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17 Truths About What It's Actually Like To Be A Stripper

You need one thing above all else: thick skin.

We spoke with a young woman who once worked in a Berlin strip club. She spoke to us about the challenges of stripping and explained what it is exactly that she likes so much about her job. The following are excerpts from our interview, which speak to her experience working in Germany, where prostitution is legal.

1. You need to have fun stripping.

I've always liked the sense of playfulness that goes with teasing and sexuality. When I was twelve, I wanted to be a burlesque dancer, which is very erotic. Before that, I began with ballet when I was three years old; later on, it was jazz and hip-hop, then standard and Latin American dancing as well as belly dancing. I've been dancing all my life. I was always attuned with my body and watched myself in the mirror when I danced. That created self-confidence, for one thing, and I can move really well as a result. I have formal training as a musical performer, but I think that's an exception. I've yet to meet another stripper who has also trained as a dancer.

Not long after I started stripping, I got together with my boyfriend. I stopped soon after that. He didn't like it, of course, and I always had the feeling I was cheating on him. At some point, stripping stopped being fun. And if it isn't fun for you, and you give off that vibe, you won't earn any money either. Many other people are really good at separating their work and their private life though. Perhaps I'm just too young to manage that. My relationship is falling apart at the moment though, so I'm thinking of starting stripping again abroad.

2. You can find work as a stripper by asking the right people – or by asking directly in a club.

Back then, I got to know a girl who stripped as a side job. Plenty of people who are studying or interning do it. She introduced me to her boss, who said I should stop by and work on a trial basis. He saw the way I danced and carried myself, and I was taken on immediately. Since there's often such a high turnover of staff, you'll usually find something quickly in strip clubs — as long as you look good to some extent and can dance to some extent. Actually, you don't have to be able to dance that well, as long as you have breasts. In contrast to what people may think, not many girls are actually proficient in the art of pole dancing.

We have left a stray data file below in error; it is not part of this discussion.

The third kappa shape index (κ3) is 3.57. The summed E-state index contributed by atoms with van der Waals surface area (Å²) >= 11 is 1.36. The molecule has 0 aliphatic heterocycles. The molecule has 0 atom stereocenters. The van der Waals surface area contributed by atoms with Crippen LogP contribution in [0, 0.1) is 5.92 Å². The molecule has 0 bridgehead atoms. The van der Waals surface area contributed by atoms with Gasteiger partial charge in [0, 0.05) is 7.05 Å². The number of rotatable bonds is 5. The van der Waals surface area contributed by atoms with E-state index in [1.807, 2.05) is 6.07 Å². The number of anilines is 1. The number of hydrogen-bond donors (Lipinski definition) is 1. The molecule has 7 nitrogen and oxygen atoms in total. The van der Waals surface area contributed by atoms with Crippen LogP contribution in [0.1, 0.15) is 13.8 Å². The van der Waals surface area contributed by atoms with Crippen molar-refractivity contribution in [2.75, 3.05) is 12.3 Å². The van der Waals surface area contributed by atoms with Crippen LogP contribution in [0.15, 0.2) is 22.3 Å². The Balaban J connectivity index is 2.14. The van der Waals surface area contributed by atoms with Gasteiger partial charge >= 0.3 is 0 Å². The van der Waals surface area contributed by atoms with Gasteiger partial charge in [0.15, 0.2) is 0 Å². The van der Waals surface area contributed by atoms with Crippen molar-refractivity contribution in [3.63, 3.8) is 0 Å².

3. The hours are fairly flexible.

On average, I was working four times a week. I earned around 1,000 euros each week there – all cash in hand. A few girls were employed there, but only on a 600 euro basis for the insurance. More than that was paid out to them though. And other girls are self-employed. I don't think that any of them enter their real earnings in their tax declaration though.

4. A normal work night starts around 10 p.m.

Our club opens at 10 p.m., and us girls are there about half an hour before. We do our make-up, get changed... everyone's running around half-naked because their bra or something is in a different changing room. The first guests arrive at around ten or half past ten. The girls will still be sitting around at the sides and smoking – they all smoke. I was the only non-smoker. When it eventually fills up, we go over to the guests and chat with them, try to sell them lap dances or drink something with them and just talk with them. You either get rebuffed or you do something with them. During the week, I get home around 5 a.m. and an hour later on weekends. My friend, for example, mainly took guests back to a room and was sometimes only finished around 8 in the morning.

5. As a stripper, you are often more than just a dancer